How do you raise a concern by whistleblowing?

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Whistleblowing is when you report (what you see as) a wrongdoing in the workplace.

How do you raise a concern about whistleblowing?

Whistleblowing is where you make a “protected disclosure” about wrongdoing in the workplace, like criminal offences or regulatory breaches. A disclosure has to be made to particular individuals or regulatory bodies or it won’t be protected. Blowing the whistle is different to raising a grievance.

What is a protected disclosure?

A protected disclosure is a qualifying disclosure that is made to your employer, to the person responsible for the failure that you’re reporting, to your legal advisers or to certain other persons.

So, what is a “qualifying disclosure”?

A qualifying disclosure is any disclosure of information which the individual making it reasonably believes is in the public interest and seems to show one or more of the types of wrongdoing listed in the relevant law. The individual making the disclosure must be an employee or worker to gain protection under the whistleblowing regime. And you must make your disclosure to the right person.

There are therefore a few boxes to tick for your disclosure to be protected.  We’ll dig deeper into what those terms mean elsewhere.

What are concerns that count as whistleblowing?

There are set categories of wrongdoing that “count” as qualifying concerns that you can make protected disclosures about. You must be disclosing information which, in your reasonable belief, tends to show that one of the following types of wrongdoing has taken place, is taking place or is likely to take place:

  • Criminal offences
  • Breach of any legal obligation
  • Miscarriages of justice
  • Danger to the health and safety of any individual
  • Damage to the environment
  • Deliberate concealing of information about any of the above

This list helps illustrate the difference between whistleblowing matters and grievances – the wrongdoing must be on a much broader scale, impacting other people, or even society at large, not just you.

Notably, you only need to have a “reasonable belief” that wrongdoing is occurring/has occurred/will occur. Malicious disclosures are likely to lead to disciplinary action against you, but a crime (or other wrongdoing) doesn’t necessarily have to be involved for you to be protected.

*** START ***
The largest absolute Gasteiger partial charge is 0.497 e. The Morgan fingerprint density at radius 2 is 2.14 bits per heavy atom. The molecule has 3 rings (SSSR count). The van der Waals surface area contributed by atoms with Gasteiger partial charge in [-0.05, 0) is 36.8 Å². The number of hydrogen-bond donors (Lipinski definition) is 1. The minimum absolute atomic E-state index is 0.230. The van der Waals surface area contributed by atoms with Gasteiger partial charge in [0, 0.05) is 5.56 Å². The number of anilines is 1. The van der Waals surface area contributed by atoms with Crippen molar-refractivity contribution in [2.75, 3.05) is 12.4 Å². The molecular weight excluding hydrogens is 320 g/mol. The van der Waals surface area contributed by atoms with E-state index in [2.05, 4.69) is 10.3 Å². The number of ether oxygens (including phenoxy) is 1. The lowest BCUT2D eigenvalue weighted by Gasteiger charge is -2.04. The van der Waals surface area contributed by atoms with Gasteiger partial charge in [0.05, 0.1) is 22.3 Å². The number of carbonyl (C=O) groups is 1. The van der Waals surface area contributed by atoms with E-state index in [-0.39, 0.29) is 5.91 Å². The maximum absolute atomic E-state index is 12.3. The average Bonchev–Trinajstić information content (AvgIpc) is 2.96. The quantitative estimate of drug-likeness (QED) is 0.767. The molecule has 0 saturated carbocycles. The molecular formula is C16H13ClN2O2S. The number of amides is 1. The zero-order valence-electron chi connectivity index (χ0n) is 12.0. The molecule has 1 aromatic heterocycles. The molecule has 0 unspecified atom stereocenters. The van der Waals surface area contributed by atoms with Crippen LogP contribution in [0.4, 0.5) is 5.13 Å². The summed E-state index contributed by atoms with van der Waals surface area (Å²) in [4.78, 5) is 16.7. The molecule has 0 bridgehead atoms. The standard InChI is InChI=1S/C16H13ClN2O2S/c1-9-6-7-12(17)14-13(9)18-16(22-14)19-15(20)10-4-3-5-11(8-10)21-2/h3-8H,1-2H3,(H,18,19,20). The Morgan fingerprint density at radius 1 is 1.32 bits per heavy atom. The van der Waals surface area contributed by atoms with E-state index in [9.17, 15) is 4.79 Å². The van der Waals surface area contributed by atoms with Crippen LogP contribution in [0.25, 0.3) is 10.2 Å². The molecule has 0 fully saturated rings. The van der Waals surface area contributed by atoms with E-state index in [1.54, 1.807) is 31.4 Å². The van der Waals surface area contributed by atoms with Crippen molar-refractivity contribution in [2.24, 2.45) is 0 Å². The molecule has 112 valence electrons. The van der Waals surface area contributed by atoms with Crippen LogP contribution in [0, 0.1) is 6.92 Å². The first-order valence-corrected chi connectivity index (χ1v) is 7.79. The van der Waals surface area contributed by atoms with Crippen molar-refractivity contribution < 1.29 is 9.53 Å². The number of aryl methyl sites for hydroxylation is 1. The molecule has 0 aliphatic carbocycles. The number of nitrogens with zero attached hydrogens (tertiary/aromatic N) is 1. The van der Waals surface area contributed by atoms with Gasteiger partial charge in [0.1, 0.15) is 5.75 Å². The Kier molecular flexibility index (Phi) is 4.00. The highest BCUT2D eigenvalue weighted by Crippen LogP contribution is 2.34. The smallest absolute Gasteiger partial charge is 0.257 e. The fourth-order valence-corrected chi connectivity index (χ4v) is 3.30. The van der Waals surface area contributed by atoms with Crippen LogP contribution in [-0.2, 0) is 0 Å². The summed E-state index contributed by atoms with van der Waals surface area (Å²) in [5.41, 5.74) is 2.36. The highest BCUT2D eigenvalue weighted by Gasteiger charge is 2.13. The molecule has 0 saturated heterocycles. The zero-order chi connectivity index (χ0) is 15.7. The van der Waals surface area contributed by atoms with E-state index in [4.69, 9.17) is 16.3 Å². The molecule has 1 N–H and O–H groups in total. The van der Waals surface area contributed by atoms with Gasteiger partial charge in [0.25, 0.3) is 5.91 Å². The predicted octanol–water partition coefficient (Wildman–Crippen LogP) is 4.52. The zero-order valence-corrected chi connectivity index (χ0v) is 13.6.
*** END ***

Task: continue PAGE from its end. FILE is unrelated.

Whistleblowing might relate to an issue such as health and safety.

What is the whistleblowing procedure?

Many employers will have a specific whistleblowing policy or procedure, which will usually be in the staff handbook. This is separate to the grievance procedure, which is for issues about your own employment or actions your employer has taken or proposes to take in relation to your employment.

The whistleblowing procedure should set out what to do if you want to make protected disclosures about wrongdoing in the organisation.

Whilst you should follow your employer’s own procedure, generally, the steps should look something like this:

  • Think about who is the best person to make a disclosure to – this could be your line manager, HR, or the nominated whistleblowing officer
  • If you’ve already made a disclosure to someone but they haven’t actioned it, then you should take it higher, or consider whether disclosure to an external body might be appropriate – it’s best to get advice before disclosing to someone outside your organisation because the further away from your organisation you go, the harder it is to gain protection
  • It’s best to make a disclosure in writing
  • Disclosures can be made anonymously, but think about whether this is the best way to go for you
  • You may be called to a meeting to discuss your concerns further – obviously this can’t happen if you disclose anonymously
  • The organisation should investigate your disclosures
  • Subject to confidentiality, you may or may not hear how the investigation goes
  • You will be protected against any repercussions or unfair treatment, including dismissal, that may be imposed on you as a result of making a protected disclosure, but if you are concerned about any detrimental treatment you are subjected to after making disclosures, then you should report it to the same person as you made disclosures to, and/or raise a formal grievance under your organisation’s grievance procedure

What is detriment following whistleblowing?

If you are treated poorly after blowing the whistle, then you may have a claim.  For these purposes, a detriment might include:

  • Being excluded from opportunities at work
  • Bullying
  • Being put into a performance management procedure, or having your performance questions
  • Reputational damage
  • Being selected for redundancy
  • Being dismissed

These are just a few examples.  In each case, the main or only reason for the treatment must be that you made protected disclosures.

Employment Law Solicitor

Whistleblowing is a complicated area of law and due to the type of information you might want to disclose, it’s worth getting advice at an early stage.

If you need more help with the subjects covered here, then do reach out to our expert solicitors.  You can speak to our employment solicitors online via email or call us on 03300 020 863.

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